Biological Safety Principles and Practices, 4th Edition by Fleming and Hunt

Bibliographic Information:
Title: Biological Safety Principles and Practices
Editor: Diane O. Fleming,
Debra L. Hunt
Edition: 4th
Publisher: ASM Press
Length: 642 pages
Size: 6.47 MB
Language: English

PRACTICES consists of 33 chapters from over 50 authors with many
decades of experience in biological safety. We especially appreciate
the additional effort of seven of these authors who also served as
Section Editors. Fifteen new authors provide fresh insight on biological
toxins, packaging and shipping, biological safety program management,
Occupational Medicine in a biomedical research setting, safety
considerations in the BSL-4 maximum containment laboratory, and
special considerations for agriculture pathogens. All of the other chapters
have been appropriately updated. For example, the prion chapter
underwent major changes to address the transmission of variant
Creutzfeldt-Jakob disease via blood transfusion, which occurred since
the previous edition. Of special significance are chapter 4, “Epidemiology
of Laboratory-Associated Infections,” and chapter 7, “Protozoa and
Helminths,” both of which contain previously unreported cases and
reviews of previous surveys.
Since the third edition of this book, untoward events, such as the
anthrax letters in 2002, have had an impact on the field of biosafety and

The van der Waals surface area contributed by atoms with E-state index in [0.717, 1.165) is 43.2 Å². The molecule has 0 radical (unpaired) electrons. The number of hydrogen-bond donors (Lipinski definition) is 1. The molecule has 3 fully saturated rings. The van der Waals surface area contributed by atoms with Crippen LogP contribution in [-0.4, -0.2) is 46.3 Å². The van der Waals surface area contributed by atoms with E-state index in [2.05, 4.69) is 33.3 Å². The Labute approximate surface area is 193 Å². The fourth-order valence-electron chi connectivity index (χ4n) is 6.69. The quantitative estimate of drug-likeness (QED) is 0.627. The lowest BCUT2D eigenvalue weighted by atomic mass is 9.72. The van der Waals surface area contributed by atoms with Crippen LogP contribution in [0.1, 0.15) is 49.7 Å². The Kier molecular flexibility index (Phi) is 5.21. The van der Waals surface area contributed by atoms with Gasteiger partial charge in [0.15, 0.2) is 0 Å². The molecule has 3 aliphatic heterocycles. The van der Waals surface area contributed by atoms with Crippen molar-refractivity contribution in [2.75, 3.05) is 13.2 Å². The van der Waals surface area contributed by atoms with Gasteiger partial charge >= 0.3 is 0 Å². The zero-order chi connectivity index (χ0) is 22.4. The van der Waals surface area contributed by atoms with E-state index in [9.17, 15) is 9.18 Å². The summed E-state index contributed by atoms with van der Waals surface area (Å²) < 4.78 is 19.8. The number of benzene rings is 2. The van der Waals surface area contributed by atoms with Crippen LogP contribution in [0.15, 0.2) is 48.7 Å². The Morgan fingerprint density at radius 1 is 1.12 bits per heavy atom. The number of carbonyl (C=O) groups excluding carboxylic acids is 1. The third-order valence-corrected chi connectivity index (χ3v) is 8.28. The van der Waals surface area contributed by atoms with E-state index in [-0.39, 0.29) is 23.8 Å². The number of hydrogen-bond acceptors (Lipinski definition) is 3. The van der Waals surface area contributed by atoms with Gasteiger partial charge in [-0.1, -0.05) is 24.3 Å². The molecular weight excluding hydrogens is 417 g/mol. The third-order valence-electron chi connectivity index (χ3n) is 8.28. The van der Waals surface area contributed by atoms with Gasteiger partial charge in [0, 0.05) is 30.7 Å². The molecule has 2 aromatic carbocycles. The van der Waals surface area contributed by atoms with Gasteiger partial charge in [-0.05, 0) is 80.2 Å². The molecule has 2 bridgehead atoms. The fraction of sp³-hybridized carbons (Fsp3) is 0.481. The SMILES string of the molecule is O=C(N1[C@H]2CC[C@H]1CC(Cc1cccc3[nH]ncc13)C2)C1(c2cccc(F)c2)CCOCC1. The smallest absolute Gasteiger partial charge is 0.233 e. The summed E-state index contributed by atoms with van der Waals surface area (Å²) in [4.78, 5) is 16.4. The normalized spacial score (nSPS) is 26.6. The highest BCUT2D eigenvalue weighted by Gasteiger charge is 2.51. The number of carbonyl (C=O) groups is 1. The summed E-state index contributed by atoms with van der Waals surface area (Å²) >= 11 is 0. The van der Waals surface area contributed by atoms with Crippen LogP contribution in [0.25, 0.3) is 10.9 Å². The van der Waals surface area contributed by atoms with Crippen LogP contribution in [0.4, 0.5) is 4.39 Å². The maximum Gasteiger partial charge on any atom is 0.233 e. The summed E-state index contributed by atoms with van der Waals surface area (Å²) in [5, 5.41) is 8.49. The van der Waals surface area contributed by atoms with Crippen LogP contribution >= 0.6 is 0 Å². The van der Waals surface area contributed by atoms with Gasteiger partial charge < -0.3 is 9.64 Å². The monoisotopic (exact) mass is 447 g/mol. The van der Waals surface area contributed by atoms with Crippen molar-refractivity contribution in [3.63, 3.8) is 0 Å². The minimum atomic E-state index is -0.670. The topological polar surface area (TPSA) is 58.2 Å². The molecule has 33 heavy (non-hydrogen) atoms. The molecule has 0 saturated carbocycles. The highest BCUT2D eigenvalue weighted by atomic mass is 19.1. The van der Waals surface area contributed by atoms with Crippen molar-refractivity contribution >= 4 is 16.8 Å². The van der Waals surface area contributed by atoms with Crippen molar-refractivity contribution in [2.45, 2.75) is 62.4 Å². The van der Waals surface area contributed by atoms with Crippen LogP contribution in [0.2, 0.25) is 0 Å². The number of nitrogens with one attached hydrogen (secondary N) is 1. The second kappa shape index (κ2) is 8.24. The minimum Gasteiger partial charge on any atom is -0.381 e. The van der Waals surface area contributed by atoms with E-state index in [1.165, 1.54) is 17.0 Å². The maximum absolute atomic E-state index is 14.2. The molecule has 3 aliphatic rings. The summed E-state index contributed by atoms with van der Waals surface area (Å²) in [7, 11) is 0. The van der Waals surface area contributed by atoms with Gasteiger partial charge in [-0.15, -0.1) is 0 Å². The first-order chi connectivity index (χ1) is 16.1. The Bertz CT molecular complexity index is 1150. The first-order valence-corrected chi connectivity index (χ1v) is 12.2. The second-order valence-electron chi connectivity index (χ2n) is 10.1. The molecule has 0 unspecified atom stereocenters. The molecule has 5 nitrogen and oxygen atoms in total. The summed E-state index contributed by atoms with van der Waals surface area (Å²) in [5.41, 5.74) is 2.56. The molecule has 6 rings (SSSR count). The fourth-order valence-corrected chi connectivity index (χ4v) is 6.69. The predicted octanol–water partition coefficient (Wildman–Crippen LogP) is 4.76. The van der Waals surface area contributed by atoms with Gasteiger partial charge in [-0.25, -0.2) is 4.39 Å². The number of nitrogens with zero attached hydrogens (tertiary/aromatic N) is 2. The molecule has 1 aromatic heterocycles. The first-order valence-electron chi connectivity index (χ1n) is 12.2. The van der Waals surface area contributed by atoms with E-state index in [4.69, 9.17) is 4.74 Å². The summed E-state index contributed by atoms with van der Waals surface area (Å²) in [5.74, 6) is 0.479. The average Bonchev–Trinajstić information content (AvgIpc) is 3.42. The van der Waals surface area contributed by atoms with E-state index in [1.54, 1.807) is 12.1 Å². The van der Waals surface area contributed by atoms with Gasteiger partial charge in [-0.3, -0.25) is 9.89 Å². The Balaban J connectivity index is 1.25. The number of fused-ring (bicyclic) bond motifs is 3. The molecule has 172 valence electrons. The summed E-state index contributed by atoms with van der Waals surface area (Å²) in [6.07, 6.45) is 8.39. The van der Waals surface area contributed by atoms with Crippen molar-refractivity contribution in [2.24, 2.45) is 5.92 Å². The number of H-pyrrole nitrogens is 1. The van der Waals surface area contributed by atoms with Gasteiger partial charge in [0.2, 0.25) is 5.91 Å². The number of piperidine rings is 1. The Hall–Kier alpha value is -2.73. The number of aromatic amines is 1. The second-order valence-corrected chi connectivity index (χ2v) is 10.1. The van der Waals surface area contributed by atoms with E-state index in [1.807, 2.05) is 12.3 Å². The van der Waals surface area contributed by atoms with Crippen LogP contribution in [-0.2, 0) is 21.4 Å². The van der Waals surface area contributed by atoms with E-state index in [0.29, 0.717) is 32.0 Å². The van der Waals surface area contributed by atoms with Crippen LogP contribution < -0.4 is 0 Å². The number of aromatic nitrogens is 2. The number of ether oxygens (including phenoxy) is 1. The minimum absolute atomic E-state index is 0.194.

those who work with microbial agents. Regulations have been broadened
to prevent terrorists from obtaining certain microbes believed to
be useful as biological weapons. These Select Agent regulations from
the Centers for Disease Control and Prevention (CDC) and from the
United States Department of Agriculture include stringent requirements
to limit those who can obtain, store, or use these agents. Such
individuals must undergo a security check, including fingerprinting,
and receive a clearance from the Department of Justice. Biosafety personnel
now have the additional duty of implementing key biosecurity
sections of this regulation. Chapter 33 provides a discussion of the
impact of regulations on biosafety and biosecurity.
One of the features of previous editions of this book has been the
inclusion of the actual regulation from the Occupational Safety and
Health Administration (OSHA), the National Institutes of Health
(NIH) guidelines, and the CDC/NIH guidelines “Biosafety in
Microbiological and Biomedical Laboratories” (BMBL). Unfortunately,
the 5th edition of BMBL is still in press, with no clear date of publication.
Since all of the documents are available on the Internet, we refer
the reader to those sources instead.
This book is meant to be used as a resource by biosafety professionals,
those who teach them, and those who work with pathogenic agents
in research, production, or teaching. We have included what is known
to be important today. However, biotechnology breakthroughs, such as
nanotechnology and synthetic genomics, can be expected to challenge
our ability to do appropriate risk assessments in the future. In the six
years since the previous edition, poliovirus was synthesized by using a
map of the genome which was published in the literature. The synthesis
of any virus from its genetic map has become a reality. Will our
efforts to recognize and assess the potentially unrecognizable hazards
that could arise from combining pieces of many synthesized viruses
allow us to continue to find effective methods of containment? Such
challenges require that we continuously strive to share information
gathered in the broad scope of biological research. We hope this book
will aid in this endeavor.

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